converted an unused office to add square footage for an expanded master suite, including this boutique-style master closet featuring a washer dryer and coffee bar.

 

Man Caves

Please, someone find a better name for these spaces that are anything but dark and damp. This is where remodelers show their flair for creative construction, pulling together numerous functional elements in one space: creating curved bars with sinks and beer taps, and adding personal elements like wine storage, media components, and built-in display cabinetry that complements the range of guy themes – sports, vintage automobiles, rock-n-roll, military, etc. Want a room that holds your pool table, displays your vintage guitars, has café seating to enjoy wine and cigars and has a different seating area with widescreen TVs to watch the game with friends and family? Dream it and it will become yours.

Dark stained wood, a center island and plenty of cabinets make this man’s closet, by John Gillette of Craftsmanship by John, a unique space. Details like the marble island countertop and deep, wide clothes racks allow for stress-free dressing. The built-in mirror provides an opportunity to make sure things are just right before stepping out.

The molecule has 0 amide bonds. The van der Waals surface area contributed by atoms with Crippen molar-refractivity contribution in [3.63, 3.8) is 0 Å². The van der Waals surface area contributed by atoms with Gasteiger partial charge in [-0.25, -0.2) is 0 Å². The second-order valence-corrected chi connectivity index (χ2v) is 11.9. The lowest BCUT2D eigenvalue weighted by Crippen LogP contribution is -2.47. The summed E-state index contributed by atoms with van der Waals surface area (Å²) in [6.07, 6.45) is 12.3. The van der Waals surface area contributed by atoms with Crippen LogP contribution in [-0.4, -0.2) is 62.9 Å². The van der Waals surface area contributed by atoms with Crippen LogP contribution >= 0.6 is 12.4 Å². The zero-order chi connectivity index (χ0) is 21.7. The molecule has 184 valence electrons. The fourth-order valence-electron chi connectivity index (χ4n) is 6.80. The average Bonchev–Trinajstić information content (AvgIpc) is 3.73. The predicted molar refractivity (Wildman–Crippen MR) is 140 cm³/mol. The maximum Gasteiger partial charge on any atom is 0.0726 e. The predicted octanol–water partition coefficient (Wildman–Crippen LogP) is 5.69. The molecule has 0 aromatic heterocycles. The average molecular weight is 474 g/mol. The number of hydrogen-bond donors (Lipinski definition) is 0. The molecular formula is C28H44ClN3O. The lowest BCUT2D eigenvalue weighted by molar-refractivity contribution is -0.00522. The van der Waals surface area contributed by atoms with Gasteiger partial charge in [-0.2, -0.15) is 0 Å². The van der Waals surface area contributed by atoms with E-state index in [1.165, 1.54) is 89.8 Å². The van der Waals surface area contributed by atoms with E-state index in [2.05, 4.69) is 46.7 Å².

This ultimate garage makeover, by Brandon Lynch with Keechi Creek Builders, is a man-
cave dream-come-true. Not only are all the floors and walls finished with appropriate and
masculine textures and art, there are super cool pendant lights, a built-in bar for entertaining and a separate space for tools.

 

Pocket Office

A pocket office will be well used for household administration and for work brought home that needs your attention. Perhaps the most convenient place to set it up is near the kitchen so that tasks can be attended to during food prep’s downtime. Plus, you can enjoy the great cooking smells. But wherever you might place it, functionality is gained with built-in file units, a desktop that folds up when not in use, drawers and shelf space or a table for a printer/scanner/fax. Have your remodeler put in electrical outlets that have USB ports for charging cell phones and tablets. A sliding door will save space but won’t offer the soundproofing of a regular door.